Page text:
Instead of sharing the final database structure, as defined in our
file, we would share many files where each of them defines a single change to
our database structure. We also somehow number these files so we can run each
change one after another in the precise same order.
Imagine our first step is to define the table members. So “change 1” would
contain our SQL code from above. We’d store this in a file
CREATE TABLE members (id INTEGER PRIMARY KEY, name VARCHAR(255), joined_on DATE);
Now, the next person adds another change to the database structure, which adds
messages from our example above. They store this in a file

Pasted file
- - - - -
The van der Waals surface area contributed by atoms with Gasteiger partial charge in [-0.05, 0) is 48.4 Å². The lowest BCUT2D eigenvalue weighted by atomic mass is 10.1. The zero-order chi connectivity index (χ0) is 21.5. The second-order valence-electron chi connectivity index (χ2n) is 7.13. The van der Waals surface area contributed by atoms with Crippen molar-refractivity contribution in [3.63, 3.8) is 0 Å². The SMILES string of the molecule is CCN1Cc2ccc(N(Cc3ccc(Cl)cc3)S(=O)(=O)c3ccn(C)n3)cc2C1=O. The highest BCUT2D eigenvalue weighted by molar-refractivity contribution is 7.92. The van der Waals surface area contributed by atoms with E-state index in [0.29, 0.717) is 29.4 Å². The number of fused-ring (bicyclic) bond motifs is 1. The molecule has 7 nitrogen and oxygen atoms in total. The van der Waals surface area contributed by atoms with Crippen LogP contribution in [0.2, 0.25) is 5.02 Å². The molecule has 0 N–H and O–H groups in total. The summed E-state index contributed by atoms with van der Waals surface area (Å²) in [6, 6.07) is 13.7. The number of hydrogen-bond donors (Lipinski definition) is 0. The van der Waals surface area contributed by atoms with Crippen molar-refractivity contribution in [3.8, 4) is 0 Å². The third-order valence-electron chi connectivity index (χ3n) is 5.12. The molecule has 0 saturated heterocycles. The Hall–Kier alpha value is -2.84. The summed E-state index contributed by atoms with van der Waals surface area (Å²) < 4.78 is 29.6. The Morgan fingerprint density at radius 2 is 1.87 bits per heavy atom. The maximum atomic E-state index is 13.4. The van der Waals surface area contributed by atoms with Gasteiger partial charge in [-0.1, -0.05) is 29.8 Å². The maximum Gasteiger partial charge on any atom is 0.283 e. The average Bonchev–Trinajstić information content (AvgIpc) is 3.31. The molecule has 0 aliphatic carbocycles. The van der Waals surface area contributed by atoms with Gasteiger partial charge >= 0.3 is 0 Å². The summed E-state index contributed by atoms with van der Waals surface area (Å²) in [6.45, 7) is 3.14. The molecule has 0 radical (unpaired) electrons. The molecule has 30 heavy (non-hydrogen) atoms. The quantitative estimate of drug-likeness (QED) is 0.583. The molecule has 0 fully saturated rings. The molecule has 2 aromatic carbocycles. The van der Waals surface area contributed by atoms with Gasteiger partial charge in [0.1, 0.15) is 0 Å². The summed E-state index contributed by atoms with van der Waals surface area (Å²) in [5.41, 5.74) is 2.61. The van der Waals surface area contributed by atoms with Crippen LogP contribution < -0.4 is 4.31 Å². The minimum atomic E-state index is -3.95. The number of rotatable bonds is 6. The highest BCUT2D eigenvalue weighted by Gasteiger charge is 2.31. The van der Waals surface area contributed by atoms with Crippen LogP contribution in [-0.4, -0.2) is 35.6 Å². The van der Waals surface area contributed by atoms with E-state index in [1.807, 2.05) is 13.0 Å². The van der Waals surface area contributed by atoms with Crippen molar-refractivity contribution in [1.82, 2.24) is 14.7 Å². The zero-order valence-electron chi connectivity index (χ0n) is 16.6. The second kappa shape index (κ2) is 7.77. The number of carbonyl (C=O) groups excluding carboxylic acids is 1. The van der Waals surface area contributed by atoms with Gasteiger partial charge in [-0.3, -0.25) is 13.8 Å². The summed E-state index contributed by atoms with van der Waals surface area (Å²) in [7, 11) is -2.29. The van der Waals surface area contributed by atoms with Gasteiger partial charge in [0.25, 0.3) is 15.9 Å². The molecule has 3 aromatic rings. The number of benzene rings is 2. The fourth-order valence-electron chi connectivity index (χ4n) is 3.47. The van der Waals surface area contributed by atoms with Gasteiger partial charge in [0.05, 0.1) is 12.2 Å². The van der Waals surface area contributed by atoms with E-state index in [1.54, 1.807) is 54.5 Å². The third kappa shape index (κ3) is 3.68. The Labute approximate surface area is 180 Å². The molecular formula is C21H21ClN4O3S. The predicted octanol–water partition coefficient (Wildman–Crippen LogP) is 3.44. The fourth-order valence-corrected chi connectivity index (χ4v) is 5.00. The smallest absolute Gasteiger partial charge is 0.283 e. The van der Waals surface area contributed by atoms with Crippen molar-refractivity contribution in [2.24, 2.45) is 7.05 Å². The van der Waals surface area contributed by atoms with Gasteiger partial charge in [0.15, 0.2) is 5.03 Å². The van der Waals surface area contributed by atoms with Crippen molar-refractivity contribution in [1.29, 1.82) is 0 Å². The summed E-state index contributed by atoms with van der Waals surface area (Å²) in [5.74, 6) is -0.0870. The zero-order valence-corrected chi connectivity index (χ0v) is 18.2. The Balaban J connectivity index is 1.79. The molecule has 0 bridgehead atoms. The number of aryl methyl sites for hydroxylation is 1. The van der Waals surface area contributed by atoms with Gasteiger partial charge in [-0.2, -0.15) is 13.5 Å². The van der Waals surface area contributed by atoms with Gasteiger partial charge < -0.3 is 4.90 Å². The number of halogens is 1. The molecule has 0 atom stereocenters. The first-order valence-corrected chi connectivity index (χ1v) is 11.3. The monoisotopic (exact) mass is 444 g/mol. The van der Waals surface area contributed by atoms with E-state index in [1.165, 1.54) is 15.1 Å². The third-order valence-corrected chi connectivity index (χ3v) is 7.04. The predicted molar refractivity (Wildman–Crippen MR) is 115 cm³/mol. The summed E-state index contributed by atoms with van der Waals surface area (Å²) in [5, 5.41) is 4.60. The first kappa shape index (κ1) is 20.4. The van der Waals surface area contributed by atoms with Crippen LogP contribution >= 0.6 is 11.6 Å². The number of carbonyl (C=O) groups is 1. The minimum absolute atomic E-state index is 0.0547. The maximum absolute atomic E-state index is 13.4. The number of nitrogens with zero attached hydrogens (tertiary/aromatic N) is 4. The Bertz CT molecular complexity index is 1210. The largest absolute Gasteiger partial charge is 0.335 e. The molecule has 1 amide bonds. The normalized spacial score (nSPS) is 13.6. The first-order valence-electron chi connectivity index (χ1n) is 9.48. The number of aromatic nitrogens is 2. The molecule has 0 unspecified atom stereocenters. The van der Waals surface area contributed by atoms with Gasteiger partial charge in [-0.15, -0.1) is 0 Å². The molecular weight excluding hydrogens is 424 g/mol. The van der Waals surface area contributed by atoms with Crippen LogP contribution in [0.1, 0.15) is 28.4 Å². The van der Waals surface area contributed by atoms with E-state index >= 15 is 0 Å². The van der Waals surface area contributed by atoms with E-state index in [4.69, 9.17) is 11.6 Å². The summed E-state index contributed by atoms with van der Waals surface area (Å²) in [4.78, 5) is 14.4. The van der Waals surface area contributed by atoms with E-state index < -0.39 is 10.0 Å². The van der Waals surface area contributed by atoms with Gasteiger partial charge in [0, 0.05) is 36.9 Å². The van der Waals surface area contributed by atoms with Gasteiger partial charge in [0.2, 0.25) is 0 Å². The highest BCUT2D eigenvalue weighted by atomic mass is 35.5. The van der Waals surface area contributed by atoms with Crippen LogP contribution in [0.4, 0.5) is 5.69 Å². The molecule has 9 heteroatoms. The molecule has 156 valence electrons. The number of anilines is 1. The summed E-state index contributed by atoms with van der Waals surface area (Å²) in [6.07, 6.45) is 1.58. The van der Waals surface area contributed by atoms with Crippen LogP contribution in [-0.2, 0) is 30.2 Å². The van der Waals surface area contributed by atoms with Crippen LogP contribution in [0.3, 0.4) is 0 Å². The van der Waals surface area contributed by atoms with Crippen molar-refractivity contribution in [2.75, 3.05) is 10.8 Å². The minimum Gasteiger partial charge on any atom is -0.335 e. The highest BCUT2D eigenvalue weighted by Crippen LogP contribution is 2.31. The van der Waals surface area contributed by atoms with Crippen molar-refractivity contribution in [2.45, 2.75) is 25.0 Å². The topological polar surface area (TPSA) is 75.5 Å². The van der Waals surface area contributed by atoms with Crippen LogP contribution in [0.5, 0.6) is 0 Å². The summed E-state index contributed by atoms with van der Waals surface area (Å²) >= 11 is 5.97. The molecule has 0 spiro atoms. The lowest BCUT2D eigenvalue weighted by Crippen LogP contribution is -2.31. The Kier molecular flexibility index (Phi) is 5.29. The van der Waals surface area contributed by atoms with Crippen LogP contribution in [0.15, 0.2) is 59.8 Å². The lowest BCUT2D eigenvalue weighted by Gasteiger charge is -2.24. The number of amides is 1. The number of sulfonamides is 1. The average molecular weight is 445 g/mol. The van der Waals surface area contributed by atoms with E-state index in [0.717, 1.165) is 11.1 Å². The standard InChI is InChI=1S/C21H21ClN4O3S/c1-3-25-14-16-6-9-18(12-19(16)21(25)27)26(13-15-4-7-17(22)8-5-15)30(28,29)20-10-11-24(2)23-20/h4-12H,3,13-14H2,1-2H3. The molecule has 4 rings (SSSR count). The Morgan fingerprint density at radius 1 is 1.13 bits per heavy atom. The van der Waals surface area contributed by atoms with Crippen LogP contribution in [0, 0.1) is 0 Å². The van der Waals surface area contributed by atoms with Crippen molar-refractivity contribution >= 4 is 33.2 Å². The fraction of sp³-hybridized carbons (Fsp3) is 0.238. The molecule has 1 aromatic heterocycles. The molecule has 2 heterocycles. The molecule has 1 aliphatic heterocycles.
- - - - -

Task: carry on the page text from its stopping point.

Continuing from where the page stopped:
CREATE TABLE messages (id INTEGER PRIMARY KEY, member_id INTEGER, message TEXT);
And then, a couple days later, another person figures we should also keep track
of a timestamp which tells us when a message has been sent. We store this change
in a file
ALTER TABLE messages ADD COLUMN sent_at DATETIME;
Now we have 3 changes, stored in 3 separate files. We also know the order in which these changes have been created: we can defer this from their filenames. If we keep track of changes that we already have applied to our database structure, then we can easily run the ones our collaborators have added just recently, and continue working on our code.
This concept is called database migrations: We migrate the database structure from one state to the next one, by applying one change after another.